If a patient has both an increased ferritin concentration and a high transferrin saturation, the suspicion of an iron storage disease is near. To confirm it, a genetic test should be performed.
In the case of conspicuous iron blood values, the next step is a genetic examination. First, it is tested whether a mutation of the HFE gene (C2828Y) is present. Every human being has two copies of this gene, one each from mother and father. Only if both copies are damaged by a mutation (homozygous carriers of the gene mutation), the diagnosis hemochromatosis is secured, and it can be dispensed with the removal of a tissue sample from the liver (liver biopsy).
If only one copy of the gene is damaged (heterozygous carriers), those affected remain mostly healthy but should be examined regularly. However, if such heterozygous carriers show symptoms of hemochromatosis or liver damage, either a liver biopsy or another genetic test should be performed. If biopsy indicates evidence of iron storage disease, other known mutations in iron metabolism can be sought.
Genetic forms of hemochromatosis should include family members for hemochromatosis.
By taking a small piece of tissue from the liver (biopsy), the condition of the liver and its iron content (Berliner-Blau reaction) can be randomly checked. The iron content can be given as a liver iron concentration or as a liver iron index. The latter arises when one divides the liver iron concentration by the age.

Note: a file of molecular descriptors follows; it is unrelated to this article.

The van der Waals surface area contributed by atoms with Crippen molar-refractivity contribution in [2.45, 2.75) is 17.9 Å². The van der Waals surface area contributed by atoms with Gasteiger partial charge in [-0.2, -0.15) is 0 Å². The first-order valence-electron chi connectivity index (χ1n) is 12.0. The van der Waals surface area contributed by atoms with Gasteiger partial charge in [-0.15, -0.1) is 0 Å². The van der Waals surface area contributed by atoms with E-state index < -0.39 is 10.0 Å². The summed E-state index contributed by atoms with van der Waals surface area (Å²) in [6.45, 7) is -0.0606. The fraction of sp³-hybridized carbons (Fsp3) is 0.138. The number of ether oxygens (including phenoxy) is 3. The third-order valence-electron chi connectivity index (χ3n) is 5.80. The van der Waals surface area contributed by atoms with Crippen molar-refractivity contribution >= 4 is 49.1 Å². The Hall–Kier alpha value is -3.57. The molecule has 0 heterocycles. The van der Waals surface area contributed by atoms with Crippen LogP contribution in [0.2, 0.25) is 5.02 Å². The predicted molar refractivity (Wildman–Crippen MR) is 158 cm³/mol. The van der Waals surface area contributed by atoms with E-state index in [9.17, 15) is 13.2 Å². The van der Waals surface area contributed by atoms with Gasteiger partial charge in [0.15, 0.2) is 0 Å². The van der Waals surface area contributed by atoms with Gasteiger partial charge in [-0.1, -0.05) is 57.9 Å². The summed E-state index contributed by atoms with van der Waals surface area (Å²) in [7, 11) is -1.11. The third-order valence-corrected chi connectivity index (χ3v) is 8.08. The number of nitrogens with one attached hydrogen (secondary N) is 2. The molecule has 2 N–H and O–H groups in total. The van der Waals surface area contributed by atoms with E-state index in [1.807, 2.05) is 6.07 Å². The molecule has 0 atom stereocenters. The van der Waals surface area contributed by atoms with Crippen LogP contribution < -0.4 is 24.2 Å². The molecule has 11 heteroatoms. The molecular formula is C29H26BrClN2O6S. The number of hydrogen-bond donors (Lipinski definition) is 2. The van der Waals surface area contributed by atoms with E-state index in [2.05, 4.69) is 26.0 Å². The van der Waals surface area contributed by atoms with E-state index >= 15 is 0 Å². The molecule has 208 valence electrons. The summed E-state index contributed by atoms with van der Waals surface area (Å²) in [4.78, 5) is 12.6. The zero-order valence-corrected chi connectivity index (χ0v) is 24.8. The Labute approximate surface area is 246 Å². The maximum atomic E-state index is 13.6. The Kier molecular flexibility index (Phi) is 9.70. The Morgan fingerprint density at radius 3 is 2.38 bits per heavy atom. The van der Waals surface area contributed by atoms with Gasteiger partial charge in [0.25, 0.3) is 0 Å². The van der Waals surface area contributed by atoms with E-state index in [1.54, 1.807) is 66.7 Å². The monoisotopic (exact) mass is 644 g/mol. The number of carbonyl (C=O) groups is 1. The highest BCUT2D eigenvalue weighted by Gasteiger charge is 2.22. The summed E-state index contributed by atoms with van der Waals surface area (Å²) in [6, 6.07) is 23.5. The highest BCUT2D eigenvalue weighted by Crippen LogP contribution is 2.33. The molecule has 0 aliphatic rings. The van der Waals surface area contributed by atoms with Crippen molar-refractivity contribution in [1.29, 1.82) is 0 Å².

Today, the biopsy can be replaced by modern technical procedures that do not require tissue removal. Possible methods are liver ultrasonography and magnetic resonance imaging (MRI) of the liver. The liver absorbance makes use of the magnetic properties of iron. However, the process is very expensive and rarely used. With the help of MRI, the iron content can only be estimated at late stages
To check the function and condition of the liver, regular blood tests and ultrasound examinations must be performed. If the liver already has signs of cirrhosis, then the concentration of α-fetoprotein in the blood should also be determined as a marker for malignant degeneration of the liver tissue.
Heart muscle damage and cardiac arrhythmias, which can lead to heart failure, are a possible cause of death in hemochromatosis. The heart function should therefore be checked with a special ultrasound examination (echocardiography) and an electrocardiogram (ECG). With a magnetic resonance examination, the iron content and the condition of the heart can be estimated.
At the time of initial diagnosis or indications of disorders of the endocrine system, appropriate examinations should be made. For example, suspected hypoglycemic, thyroid or adrenal cortex subunits should be measured to determine the levels of the corresponding hormones in the blood.